On September 28, 2013, the state of California approved a bill that will spend $20 million per year on hydrogen fuel stations until 2024. The measure, labeled Assembly Bill 8 (AB8), will commence until 100 fuel stations are constructed. Only 227 hydrogen-fueled vehicles are currently in the state, and the bill funding will come from California residents through “smog abatement” fees and vehicle registration.
Currently, only nine such hydrogen stations exist among California’s “hydrogen highway,” an initiative designed to line the coast with high-tech, energy efficient cars. Roughly $15 billion has been spent on state-backed hydrogen projects in the past decade. The money is issued to the California Energy Commission, the Public Utilities Commission and the Air Resources Board, who then distribute the proceeds to various research programs.
The disbursements in 2012 included $317 million for renewable-energy projects; about $250 million for advanced transportation projects; and $44 million for research grants, according to a report by the Legislative Analyst’s Office.
The investment in renewable energy hasn’t met the standards of certain government officials. Other deficiencies, such as price discrepancies and projects falling short of expectations, have soured the public.
Democratic Senator Rod Wright, a member of the Energy, Utilities and Communications Committee, said, “Suddenly, you look up and there are literally hundreds of millions of dollars going into investments that produce marginal benefits… We’ve got people who figured out they can steal a small amount of money from a large amount of [electricity] meters and spend it on things they find interesting. Where it winds up going is just goofy.”
James L. Sweeney, a Stanford University engineering professor and staunch advocate for renewable energy, agrees. “The expenditures on moving toward a hydrogen highway will turn out to be a waste of money, other than the experimental value it provides,” he said. California is estimated to be more than $800 billion in debt.
The state enforced a fracing regulation law on September 11, 2013. The bill will officially begin on January 1, 2015, and requires extensive disclosure from oil and gas companies regarding permits and the fracing process. Politicians opposing the bill said it will only limit California’s economic development, and the regulations are the most comprehensive in any state. OAG360 went more in-depth on the bill in a September 13, 2013 feature article.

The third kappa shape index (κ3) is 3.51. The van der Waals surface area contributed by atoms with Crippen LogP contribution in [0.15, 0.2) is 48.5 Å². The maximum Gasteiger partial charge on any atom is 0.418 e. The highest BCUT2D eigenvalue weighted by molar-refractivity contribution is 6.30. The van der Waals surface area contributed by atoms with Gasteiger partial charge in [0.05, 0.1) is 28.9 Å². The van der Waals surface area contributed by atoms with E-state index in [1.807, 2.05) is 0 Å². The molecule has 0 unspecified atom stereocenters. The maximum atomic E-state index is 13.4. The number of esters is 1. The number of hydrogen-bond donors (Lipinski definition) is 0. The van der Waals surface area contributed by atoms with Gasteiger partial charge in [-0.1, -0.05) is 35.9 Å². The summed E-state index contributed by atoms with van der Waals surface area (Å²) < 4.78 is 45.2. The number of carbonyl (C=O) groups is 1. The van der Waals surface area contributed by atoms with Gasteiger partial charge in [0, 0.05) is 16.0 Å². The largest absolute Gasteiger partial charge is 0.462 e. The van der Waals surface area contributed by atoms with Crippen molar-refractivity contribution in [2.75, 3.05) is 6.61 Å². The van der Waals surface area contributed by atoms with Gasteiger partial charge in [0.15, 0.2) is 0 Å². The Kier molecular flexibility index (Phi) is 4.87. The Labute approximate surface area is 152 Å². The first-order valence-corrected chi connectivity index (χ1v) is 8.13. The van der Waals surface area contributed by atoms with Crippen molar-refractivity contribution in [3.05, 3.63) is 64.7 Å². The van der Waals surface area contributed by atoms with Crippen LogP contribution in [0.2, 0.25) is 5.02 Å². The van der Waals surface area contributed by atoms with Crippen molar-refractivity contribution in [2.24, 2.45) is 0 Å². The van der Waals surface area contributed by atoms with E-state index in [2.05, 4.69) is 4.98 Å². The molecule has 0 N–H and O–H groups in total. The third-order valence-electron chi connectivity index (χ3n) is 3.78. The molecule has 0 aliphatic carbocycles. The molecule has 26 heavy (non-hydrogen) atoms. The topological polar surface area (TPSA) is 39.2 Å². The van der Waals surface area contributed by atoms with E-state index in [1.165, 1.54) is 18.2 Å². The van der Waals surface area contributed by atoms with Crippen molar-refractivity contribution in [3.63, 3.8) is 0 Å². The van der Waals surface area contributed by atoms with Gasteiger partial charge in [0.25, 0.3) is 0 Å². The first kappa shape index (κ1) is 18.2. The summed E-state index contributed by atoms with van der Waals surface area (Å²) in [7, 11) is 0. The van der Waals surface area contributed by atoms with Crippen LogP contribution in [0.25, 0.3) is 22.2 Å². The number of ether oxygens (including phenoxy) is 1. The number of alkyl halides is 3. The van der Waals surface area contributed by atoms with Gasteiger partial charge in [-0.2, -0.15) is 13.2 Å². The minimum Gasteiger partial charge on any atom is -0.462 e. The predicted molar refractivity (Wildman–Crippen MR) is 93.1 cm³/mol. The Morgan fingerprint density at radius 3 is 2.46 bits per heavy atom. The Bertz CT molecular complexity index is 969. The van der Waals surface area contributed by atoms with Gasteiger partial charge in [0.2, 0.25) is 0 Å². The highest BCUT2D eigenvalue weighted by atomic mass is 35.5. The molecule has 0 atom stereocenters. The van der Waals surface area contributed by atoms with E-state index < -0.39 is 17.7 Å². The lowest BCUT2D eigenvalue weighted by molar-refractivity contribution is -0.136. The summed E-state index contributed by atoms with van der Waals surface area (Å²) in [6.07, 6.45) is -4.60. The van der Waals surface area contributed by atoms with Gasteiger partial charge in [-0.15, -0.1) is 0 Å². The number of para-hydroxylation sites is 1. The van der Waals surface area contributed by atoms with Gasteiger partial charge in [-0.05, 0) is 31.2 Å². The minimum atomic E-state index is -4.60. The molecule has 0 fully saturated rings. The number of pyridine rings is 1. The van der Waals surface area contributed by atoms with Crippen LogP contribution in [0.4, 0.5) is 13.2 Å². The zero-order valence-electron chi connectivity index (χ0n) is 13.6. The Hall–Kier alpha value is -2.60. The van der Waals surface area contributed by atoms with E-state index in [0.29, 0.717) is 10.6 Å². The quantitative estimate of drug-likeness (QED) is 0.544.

Another issue with hydrogen stations is the reluctance of automakers to build hydrogen-based vehicles. The chairman of California’s Energy Commission said major automakers have told him they will not introduce hydrogen-powered vehicles until at least 68 fueling stations exist in the state. The state and automakers have been involved in a standoff, with each asking the other to make the first move. Honda and Mercedes-Benz have launched pilot projects, but hydrogen fueled cars are a rarity.
The rise of cheap natural gas has spurred a decline in clean energy that extends overseas to Europe. According to Bloomberg New Energy Finance (BNEF), clean energy investment fell 14% worldwide in Q3’13. The $45.9 billion invested in 2013 makes it “almost certain” that annual spending in renewables and energy-smart technologies will fall for the second consecutive year. A total of $281 billion was invested in 2012. The United States declined 41%, with $5.5 billion aimed at such projects. Michael Liebreich, chief executive officer of BNEF said the “loss of momentum since 2011 is worrying.”
Meanwhile, several transportation companies are embracing benefits of natural gas. The railroad industry is exploring locomotives powered by liquefied natural gas (LNG), and General Electric (ticker: GE) unveiled a LNG train on September 30, 2013. GE said the unit could save railways more than $1.5 billion in operating costs and cut emissions by more than 70%.
The United Parcel Service (ticker: UPS) also stepped up its LNG reliance, pledging $68 million towards stations and vehicles in 2013 alone. According to UPS’ fact sheet, LNG’s prices are 30% to 40% lower than imported petroleum, carry 25% less CO2 emissions, and would eliminate the use of 24 million gallons of diesel per year.
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